Boy, who formed you?
Who gave you so much shelter
Who taught you the beauty
Of dancing within the fight?
-Aú, Ronaldo Santos [trans.]
[Full disclosure: The writer trained at Bantus Capoeira Singapore from 2010-2012.]
It’s difficult to explain capoeira to someone who’s never played it.
You could call it a martial art. But why then, do the practitioners form a roda – a circle – for the game to take place? Why are they clapping and singing? Why are they playing those percussive instruments — berimbau and atabaque and pandeiro – that make up the bateria (orchestra)?
You could call it a dance, but there is an element of aggression in capoeira’s flowing circular kicks and dodges, the first images that come to mind when one thinks of capoeira.
You could call it a game; Capoeiristas speak of ‘playing capoeira’, and never of ‘fighting capoeira’. But it is a game with no points, where the rules are ambiguous. There are no winners or losers, only two players, in conversation with one another in the circle.
For each element that comprises capoeira, there is a dual, opposing element: Fight and dance, performance and danger, dialogue and competition.
The Roots of Capoeira
Capoeira is an art form with a chequered, storied history. The seeds of capoeira travelled across the Atlantic Ocean – from Africa to Brazil – during the 1500s, when Portuguese colonialists transplanted slaves to their colonies to work on the sugar cane-plantations. To better understand the roots of the art form, I sat down with my instructor, Mestre Claudinho of Bantus Capoeira Singapore.
“Capoeira started in Brazil, but we like to say it’s Afro-Brazilian,” Mestre Claudinho tells me. “The slaves brought to Brazil from Africa usually worked on sugar cane plantations. The aspect of dance in capoeira was because the masters didn’t allow the slaves to practice martial arts. When the master asked them “what are you doing?”, they were like “we are just dancing”.”
“I think they did such a good job of hiding it that, until today, people don’t really know what capoeira is about.”
There are no written records from this period, so the evolution of capoeira from the 1500s to the 1800s is murky. Even the origins of the name are obscure: the courting ritual or fight among male partridge; a clearing where the brush has been cut down; the disappearance of a runaway slave into the wilderness.
Slavery was abolished in Brazil in 1888, under Lei Áurea (the Golden Law). Capoeira itself was banned in 1892, under the first constitution of the Brazilian Republic, due to the perception of the capoeira as being associated with gangs and criminals. Capoeira was practiced in hidden locales, and capoeiristas used apelidos (or nicknames), to obscure their identities.
“At one point of time, capoeira was illegal in Brazil,” Mestre Claudinho explains. “It was outlawed to practice capoeira on the streets. To make [it] difficult for the police to capture the capoeiristas, the capoeiristas developed this system of giving nicknames. Capoeira is no longer outlawed, but the tradition of giving nicknames still remains.”
Capoeira only began to be accepted by the Brazilians authorities in the 1930s, when a central figure of capoeira, Mestre Bimba, began to merge it with the elements of other martial arts, and to formalise its teaching in an academy. He called this style of capoeira Luta Regional Baina, or Capoeira Regional. Capoeira was legalized in 1937 and recognised as a national sport. To this day, Capoeira Regional coexists alongside the more traditional form, known as Capoeira Angola.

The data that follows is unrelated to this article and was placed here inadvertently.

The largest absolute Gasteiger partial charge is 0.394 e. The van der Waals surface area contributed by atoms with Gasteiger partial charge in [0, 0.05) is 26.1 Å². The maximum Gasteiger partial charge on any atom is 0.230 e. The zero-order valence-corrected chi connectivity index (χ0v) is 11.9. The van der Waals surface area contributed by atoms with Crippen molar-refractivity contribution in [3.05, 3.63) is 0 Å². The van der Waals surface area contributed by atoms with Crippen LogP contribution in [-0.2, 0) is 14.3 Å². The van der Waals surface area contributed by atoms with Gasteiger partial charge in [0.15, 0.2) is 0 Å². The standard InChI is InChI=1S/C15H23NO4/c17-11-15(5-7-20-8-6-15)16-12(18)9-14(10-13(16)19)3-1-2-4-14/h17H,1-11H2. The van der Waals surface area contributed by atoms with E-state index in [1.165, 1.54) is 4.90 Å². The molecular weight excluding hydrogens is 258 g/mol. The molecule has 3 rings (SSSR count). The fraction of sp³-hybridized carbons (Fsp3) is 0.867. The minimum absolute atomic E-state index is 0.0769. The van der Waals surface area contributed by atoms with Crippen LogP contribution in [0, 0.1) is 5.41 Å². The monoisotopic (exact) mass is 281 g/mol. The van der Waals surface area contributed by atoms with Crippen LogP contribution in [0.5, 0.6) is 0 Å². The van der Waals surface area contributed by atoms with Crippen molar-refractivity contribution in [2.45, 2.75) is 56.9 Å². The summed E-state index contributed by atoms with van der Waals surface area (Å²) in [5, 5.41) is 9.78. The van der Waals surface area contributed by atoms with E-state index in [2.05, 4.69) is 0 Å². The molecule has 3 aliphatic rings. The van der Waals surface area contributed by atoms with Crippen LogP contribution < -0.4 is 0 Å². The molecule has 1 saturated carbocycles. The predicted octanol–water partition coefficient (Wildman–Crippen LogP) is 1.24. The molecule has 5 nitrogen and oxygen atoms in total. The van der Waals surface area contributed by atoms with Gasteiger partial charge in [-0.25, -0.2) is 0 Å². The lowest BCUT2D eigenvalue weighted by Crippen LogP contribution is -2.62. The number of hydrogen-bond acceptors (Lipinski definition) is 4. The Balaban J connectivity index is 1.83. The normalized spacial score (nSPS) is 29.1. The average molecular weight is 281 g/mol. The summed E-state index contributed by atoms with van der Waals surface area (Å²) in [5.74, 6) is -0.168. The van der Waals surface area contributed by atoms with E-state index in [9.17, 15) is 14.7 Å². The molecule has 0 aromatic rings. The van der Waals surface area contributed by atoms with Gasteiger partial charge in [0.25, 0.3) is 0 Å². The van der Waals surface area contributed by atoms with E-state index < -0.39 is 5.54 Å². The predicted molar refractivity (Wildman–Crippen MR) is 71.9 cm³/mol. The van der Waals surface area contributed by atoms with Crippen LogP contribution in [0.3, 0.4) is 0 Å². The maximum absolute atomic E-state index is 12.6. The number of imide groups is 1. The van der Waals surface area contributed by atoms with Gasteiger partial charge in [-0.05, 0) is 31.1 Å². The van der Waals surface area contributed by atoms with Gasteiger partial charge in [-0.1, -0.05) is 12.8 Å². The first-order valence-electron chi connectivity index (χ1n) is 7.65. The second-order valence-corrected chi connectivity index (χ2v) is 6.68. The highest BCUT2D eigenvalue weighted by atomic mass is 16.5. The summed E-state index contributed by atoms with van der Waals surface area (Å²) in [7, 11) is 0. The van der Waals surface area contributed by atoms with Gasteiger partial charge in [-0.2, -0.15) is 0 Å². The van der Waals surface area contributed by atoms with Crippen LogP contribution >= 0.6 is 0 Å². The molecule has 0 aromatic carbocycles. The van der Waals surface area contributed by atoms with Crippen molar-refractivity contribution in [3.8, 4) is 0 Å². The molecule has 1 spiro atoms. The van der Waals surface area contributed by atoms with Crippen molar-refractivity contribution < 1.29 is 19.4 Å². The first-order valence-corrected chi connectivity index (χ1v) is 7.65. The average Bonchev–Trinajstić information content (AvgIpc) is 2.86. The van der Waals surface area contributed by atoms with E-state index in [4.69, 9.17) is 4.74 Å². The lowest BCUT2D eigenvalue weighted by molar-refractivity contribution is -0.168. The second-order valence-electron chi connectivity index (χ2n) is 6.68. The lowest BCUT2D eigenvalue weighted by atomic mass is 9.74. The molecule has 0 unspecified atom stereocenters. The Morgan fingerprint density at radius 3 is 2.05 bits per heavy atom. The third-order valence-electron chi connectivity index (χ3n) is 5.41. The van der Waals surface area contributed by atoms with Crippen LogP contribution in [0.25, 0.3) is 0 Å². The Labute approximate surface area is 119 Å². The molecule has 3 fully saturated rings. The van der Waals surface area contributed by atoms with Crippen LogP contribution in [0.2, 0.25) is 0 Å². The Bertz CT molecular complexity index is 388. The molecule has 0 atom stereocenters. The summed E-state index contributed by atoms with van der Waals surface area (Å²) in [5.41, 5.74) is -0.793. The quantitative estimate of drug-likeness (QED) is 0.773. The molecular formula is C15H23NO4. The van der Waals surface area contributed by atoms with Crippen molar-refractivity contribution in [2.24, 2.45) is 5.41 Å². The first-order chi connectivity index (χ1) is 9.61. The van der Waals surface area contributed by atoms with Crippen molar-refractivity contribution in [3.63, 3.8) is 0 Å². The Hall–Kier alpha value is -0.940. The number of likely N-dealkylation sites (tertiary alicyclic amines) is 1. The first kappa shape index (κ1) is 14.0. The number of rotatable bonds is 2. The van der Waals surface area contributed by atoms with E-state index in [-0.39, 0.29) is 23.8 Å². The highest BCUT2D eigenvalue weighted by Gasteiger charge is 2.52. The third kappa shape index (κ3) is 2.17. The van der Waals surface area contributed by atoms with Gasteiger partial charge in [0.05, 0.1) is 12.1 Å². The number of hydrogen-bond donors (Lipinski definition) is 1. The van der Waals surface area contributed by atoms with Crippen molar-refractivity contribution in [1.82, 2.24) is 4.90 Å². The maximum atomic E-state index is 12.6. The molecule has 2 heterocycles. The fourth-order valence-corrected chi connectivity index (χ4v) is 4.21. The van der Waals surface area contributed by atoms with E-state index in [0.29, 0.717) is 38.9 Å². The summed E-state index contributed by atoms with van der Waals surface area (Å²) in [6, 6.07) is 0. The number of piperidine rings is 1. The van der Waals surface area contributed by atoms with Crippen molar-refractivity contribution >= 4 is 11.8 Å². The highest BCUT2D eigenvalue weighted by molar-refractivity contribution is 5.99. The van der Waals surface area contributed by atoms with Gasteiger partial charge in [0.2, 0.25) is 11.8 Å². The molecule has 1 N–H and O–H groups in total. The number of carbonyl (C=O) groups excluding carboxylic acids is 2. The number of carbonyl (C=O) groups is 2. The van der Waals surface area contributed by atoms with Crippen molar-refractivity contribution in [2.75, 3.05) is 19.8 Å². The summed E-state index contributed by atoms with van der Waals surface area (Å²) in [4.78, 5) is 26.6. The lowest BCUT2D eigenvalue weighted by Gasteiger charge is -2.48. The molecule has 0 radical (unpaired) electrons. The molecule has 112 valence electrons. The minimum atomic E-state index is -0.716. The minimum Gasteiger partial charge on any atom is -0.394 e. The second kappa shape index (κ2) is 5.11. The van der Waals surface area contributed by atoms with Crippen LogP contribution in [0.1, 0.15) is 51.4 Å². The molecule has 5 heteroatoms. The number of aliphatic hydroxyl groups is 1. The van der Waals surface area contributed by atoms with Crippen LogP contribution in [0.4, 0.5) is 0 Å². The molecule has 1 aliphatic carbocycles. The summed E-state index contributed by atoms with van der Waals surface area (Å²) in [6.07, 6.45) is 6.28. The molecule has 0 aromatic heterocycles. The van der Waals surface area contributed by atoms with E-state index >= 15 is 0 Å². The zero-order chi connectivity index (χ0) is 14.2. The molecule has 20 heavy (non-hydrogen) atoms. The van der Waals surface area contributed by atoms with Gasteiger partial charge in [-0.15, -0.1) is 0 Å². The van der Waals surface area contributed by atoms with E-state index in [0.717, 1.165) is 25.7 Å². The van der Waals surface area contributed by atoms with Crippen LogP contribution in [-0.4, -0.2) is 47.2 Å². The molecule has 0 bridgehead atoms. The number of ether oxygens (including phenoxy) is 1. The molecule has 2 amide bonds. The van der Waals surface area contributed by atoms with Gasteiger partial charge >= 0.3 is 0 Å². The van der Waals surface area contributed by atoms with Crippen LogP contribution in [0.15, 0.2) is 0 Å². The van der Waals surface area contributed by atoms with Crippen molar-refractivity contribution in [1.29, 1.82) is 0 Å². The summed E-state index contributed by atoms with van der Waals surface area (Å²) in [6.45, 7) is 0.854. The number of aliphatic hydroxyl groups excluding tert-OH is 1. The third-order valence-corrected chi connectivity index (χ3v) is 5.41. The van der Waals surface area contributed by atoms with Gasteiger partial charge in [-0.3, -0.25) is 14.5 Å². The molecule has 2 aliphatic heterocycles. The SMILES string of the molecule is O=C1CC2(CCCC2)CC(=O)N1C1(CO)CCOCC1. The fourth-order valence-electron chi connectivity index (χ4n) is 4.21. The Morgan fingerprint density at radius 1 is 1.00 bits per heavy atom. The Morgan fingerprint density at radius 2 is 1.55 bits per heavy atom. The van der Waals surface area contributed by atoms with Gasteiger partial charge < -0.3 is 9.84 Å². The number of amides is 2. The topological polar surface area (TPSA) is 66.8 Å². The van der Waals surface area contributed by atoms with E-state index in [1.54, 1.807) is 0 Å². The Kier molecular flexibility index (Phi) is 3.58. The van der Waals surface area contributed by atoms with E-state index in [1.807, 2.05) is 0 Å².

A Conversation About Capoeira
Capoeira, then, is rooted firmly in a heritage that is both anti-establishment and egalitarian, born on the streets and in the plantations. Within the roda, the only thing that matters is the game itself, and not one’s race, or religion, or social status.
During my conversation with Mestre Claudinho, I was struck by his conviction that capoeira as an art form sees no boundaries. Capoeira may be Afro-Brazilian in origin, but the language that it speaks is – in essence – universal.
Before we begin, could you tell me a bit about yourself?
I was born in Minas Gerais, Bel Horizonte, Brazil. Actually, I was born in a slum, called a favela. My childhood was pretty good, but the neighbourhood was really violent. I grew up seeing death happen around me. The violence in that place is something that… it’s not nice for a kid to see this happening around them.
But I had a lot of fun as a kid as well. I managed to run around with all my friends. Beside that, I did things like any other kid: Go to school, come back, play around, have a good childhood.
At the age of 13, I I started playing capoeira in a social project that my master – Mestre Pintor – started in the slum, to take kids out of the violence that happens around them.
When did you start your journey as an instructor?
When I turned 19 years old, I had a chance to teach capoeira in Israel. I stayed on there for one and a half years. I got a lot of experience teaching, and I learnt my first new language; my first language to learn was Hebrew, after Portuguese of course.
After that I went back to Brazil, and I did some other jobs, waiter, delivery, working at a printing delivery. And together I was teaching capoeira there in Brazil as well.
After, a few years, I got the proposal of coming here to Singapore to teach capoeira. Back then, capoeira here was still not very popular, but I’ve managed to be here in Singapore for 10 – going to be 11 years now – working only with capoeira.